American Hope Resources - Help & Assistance Programs

What To Do If Debt Collectors Call Your Family

Financial hardship can often cause families to miss debt payments. When this happens, creditors hire companies called debt collectors to help them get their money back. Debt collectors are tasked with contacting debtors and encourage them to pay.

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When debtors are unavailable, debt collectors often contact family members and friends. Although they are legally allowed to do so, there are limits on what they can say. In this article, we explain what to do if debt collectors start calling your family.

Calling family members

Companies and financial institutions hire debt collectors to make people pay owed money. To make this happen, debt collectors use a wide range of strategies, including mailing and phoning debtors. However, debt collectors can also contact family members and relatives if they are unable to find a debtor. Some debt collectors also call friends and co-workers if needed.

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However, federal law establishes many limits as to what information debt collectors can request from family members, friends and co-workers, as well as how often they can be contacted. Those limits were put in place by Congress in 1977 as part of the Fair Debt Collections Practices Act, which amended the Consumer Credit Protection Act of 1968.

Before the Fair Debt Collections Practices Act became law, many debt collection agencies engaged in abusive and deceptive practices. For example, agencies refused to cease communication with consumers after receiving written notice to stop. Agents were often told to deceit customers by posing as attorneys, law enforcement officers, or threaten them with reporting false information to credit agencies.

Nowadays, debt collection agencies cannot engage in any of these practices without facing severe legal consequences. They must call customers between 8:00 am and 9:00 pm unless they have unusual working schedules, to which debt collectors must adapt. Also, they must identify themselves as debt collectors, provide name and address of the original creditor as well as proof of debt. In most cases, debt collectors must inform customers about their right to dispute debt. Attorneys and law firms acting as debt collectors are also subject to additional restrictions.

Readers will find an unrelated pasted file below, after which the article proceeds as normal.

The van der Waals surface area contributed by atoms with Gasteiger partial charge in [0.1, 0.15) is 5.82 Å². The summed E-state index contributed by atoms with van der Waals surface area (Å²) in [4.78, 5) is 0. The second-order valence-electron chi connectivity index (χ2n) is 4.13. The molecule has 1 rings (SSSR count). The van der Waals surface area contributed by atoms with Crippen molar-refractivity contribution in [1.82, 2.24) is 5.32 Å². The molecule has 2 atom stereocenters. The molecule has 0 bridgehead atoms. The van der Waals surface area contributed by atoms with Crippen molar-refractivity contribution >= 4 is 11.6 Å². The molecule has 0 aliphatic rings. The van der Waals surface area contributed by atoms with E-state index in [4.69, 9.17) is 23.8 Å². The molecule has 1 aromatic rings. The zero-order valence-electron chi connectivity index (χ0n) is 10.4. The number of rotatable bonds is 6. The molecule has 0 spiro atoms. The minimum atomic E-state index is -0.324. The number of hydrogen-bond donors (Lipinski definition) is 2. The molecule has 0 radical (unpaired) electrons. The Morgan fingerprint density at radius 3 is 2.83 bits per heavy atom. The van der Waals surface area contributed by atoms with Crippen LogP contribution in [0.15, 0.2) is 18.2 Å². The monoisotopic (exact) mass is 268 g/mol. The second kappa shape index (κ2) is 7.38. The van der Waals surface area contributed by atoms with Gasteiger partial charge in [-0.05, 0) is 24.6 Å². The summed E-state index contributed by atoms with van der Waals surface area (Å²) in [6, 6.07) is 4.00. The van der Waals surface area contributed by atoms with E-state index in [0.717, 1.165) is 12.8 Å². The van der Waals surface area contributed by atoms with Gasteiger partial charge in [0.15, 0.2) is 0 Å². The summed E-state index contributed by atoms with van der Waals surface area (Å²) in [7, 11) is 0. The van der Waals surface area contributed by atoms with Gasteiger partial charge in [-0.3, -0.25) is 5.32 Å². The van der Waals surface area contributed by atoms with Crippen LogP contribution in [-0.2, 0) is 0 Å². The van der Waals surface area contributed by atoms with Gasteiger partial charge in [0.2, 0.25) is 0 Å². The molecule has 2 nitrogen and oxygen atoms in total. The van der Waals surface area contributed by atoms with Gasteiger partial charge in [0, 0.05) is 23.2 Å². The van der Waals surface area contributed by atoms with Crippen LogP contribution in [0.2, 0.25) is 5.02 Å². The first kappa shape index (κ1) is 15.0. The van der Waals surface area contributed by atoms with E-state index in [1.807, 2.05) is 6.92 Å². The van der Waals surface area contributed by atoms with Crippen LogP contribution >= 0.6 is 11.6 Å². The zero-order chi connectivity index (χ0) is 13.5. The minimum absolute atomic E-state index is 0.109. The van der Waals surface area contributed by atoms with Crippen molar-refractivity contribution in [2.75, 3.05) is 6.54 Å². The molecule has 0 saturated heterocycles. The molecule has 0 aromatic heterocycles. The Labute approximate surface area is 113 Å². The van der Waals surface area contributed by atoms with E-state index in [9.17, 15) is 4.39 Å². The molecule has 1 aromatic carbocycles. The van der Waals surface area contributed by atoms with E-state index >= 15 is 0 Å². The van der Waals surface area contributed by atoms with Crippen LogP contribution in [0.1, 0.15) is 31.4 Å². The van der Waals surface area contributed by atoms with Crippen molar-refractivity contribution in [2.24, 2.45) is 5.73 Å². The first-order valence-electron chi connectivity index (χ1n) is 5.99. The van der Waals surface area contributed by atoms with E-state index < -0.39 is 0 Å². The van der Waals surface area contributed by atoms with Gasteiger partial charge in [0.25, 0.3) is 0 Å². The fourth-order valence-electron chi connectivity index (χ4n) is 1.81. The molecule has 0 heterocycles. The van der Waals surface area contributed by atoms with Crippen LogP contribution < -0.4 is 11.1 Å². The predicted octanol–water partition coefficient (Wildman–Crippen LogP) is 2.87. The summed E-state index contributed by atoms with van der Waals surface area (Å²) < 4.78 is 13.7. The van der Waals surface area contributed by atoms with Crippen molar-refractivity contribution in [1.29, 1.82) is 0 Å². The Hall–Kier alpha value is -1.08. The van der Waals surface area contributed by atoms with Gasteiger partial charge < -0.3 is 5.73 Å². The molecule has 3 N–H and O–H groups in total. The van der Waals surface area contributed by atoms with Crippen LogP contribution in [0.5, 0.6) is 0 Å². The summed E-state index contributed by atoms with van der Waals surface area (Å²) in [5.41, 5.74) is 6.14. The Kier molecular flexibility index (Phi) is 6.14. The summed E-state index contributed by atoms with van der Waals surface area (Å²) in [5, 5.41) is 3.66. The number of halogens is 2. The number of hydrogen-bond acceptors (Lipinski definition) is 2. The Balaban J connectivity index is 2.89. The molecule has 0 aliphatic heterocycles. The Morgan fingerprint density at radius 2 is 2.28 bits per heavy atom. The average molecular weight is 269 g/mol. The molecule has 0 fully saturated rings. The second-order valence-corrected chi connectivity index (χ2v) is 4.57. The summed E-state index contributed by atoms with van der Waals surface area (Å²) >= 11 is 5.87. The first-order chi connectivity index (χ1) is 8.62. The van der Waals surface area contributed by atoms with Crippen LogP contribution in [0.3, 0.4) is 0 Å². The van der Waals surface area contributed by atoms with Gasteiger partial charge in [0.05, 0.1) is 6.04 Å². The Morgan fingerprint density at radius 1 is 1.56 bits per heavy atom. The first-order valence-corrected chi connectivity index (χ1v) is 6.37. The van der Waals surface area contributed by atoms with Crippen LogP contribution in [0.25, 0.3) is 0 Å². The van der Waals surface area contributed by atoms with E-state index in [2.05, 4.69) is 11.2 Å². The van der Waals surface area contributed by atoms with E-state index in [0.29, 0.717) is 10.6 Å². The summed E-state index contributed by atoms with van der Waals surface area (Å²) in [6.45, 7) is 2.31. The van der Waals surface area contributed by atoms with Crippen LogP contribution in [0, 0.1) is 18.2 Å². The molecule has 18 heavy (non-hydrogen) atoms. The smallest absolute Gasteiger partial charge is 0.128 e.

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Debt collectors are only allowed to contact family members, friends and relatives when debtors cannot be reached. Once a collector has managed to contact a customer at least once, calling any other person is forbidden unless they have received permission or instructions to do so. If they were unable to reach a customer, calling someone else can be done once and only to inquire about the customer’s whereabouts.

What they can say

The Fair Debt Collections Practices Act also limits what debt collectors can say to family members, relatives and co-workers when contacting them. In general, they are only allowed to request or confirm debtors’ contact information. However, they must identify themselves as debt collectors and provide information about which creditor hired them, if family members request it.

If a debt collector reasonably believes the information provided by a family member is erroneous or incomplete, they can call family members more than once. However, calling again is only allowed if debt collectors believe the family member or relative has correct information.